Finally, the Complainant argues that the Respondent has registered and is presently using the disputed domain name in bad faith. By incorporating the Complainant’s well-known trademark into the disputed domain name and using it to send impersonating emails to individuals seeking employment for the sole purpose of selling a get-rich-quick scheme, the Respondent is clearly using the disputed domain name in bad faith. The Complainant refers to prior WIPO panel decisions where panelists have found that similar impersonations are evidence of bad faith: e.g., Valero Energy Corporation, Valero Marketing and Supply Company v. Maurine flavour seafoods, WIPO Case No. D2013-1849: “the disputed domain name was used to contact people who have applied for, or indicated an interest in, fictitious job openings posted by the Respondent on various job boards. The Respondent has used the disputed domain name to create an email account ([…]@valero-energy.com) impersonating M. P. […], a senior officer of the Complainant and to make job offers to these applicants.” The panelist found that “[t]his type of use does not constitute a bona fide offering of goods or services” and that “course of fraudulent conduct in impersonating the Complainant´s officers by using an email with the disputed domain name is direct evidence of the Respondent’s bad faith.”
The Respondent did not reply to the Complainant’s contentions.
6. Discussion and Findings
For the Complaint to succeed, under paragraph 4(a) of the Policy, the Complainant must prove that:
(i) the disputed domain name is identical or confusingly similar to a trademark or service mark in which the Complainant has rights; and
(ii) the Respondent has no rights or legitimate interests in respect of the disputed domain name; and
(iii) the disputed domain name was registered in bad faith and is being used in bad faith.
The Complainant must prove each of these three elements, which are discussed in turn below.
A. Identical or Confusingly Similar
The Complainant provided evidence of its registered rights in various trademarks, including one for ULTIMATE STAFFING, registered in the United States. This evidence is sufficient to show that the Complainant has rights in a trademark for the purpose of this first element of the Policy.
The disputed domain name is clearly identical to the Complainant’s trademark. The Complainant’s mark is wholly incorporated in the disputed domain name, with no alteration. It is well-established under the Policy that the domain name extension (in this case “.info”) is not relevant for the purpose of determining whether the disputed domain name is identical or confusingly similar to the Complainant’s mark.
For these reasons, the Complainant has established its case under paragraph 4(a)(i) of the Policy.
B. Rights or Legitimate Interests
The Complainant has alleged that the Respondent lacks any rights or legitimate interests in the disputed domain name, including the illustrative circumstances of such rights or legitimate interests described in paragraph 4(c) of the Policy. And the Complainant has provided various evidence of the activities of the Respondent (addressed above and further below) which, the Complainant says, demonstrate that the Respondent cannot have such rights or legitimate interests. The Respondent has provided no contrary case to rebut these allegations and evidence against him.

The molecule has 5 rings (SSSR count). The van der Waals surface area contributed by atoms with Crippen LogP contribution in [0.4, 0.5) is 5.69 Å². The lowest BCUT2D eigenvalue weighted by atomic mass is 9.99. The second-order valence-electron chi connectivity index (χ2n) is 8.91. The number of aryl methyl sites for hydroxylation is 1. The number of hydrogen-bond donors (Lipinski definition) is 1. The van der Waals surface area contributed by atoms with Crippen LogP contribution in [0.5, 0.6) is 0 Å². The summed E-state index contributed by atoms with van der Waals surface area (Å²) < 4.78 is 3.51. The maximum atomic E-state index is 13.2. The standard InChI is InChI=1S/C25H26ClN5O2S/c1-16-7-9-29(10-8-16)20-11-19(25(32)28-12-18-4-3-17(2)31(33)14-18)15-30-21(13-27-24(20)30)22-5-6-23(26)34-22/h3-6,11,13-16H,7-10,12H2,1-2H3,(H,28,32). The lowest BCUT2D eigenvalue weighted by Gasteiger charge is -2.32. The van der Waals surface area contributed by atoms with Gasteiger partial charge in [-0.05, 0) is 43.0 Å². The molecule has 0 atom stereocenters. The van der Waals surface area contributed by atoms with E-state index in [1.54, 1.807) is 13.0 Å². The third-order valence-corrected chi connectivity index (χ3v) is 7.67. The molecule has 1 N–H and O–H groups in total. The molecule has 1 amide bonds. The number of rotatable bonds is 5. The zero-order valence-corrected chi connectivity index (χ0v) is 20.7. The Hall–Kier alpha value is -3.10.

On top of this, as noted in section 2.13 of the WIPO Overview of WIPO Panel Views on Selected UDRP Questions, Third Edition(“WIPO Overview 3.0”), “Panels have categorically held that the use of a domain name for illegal activity (e.g., impersonation/passing off, or other types of fraud) can never confer rights or legitimate interests on a respondent.” The Complainant refers to specific prior decisions under the Policy to a similar effect. The Complainant provided direct evidence of the Respondent’s conduct which suggests that he was seeking to pass himself off as employees of the Complainant. Such conduct cannot be a basis for any rights or legitimate interests in the disputed domain name.
For these reasons, the Panel finds that the Complainant has established its case under paragraph 4(a)(ii) of the Policy.
C. Registered and Used in Bad Faith
Bad faith may be established where there is evidence that the Respondent registered and used the disputed domain name with an intent to take advantage or otherwise abuse the Complainant’s trademark.
There is ample evidence in this case that this is what the Respondent has done. The Complainant provides evidence that the Respondent used the disputed domain name to send emails to prospective job seekers, asking them to submit “contact info” at the Respondent’s website, and signing off on these emails under names and positions described as e.g., “Administrative Director/Ultimate Staffing”. This evidence strongly indicates that the Respondent’s aim in registering and then using the disputed domain name has been to fraudulently represent himself as the Complainant, to direct traffic to his website that apparently offers commercial services. This evidence is clearly sufficient to establish the Respondent’s bad faith for the purpose of paragraph 4(a)(iii) of the Policy.
Although strictly unnecessary to go further, the Panel also notes that the Respondent has used a privacy service to conceal his identity. In the circumstances of this case, the Respondent’s use of a privacy service suggests that the Respondent had ‘something to hide’. This conduct only reinforces the Panel’s finding of bad faith.
For these reasons, the Panel finds that the Complainant has established its case under paragraph 4(a)(iii) of the Policy.
For the foregoing reasons, in accordance with paragraphs 4(i) of the Policy and 15 of the Rules, the Panel orders that the disputed domain name <ultimatestaffing.info> be transferred to the Complainant.
James A. Barker
Date: November 28, 2017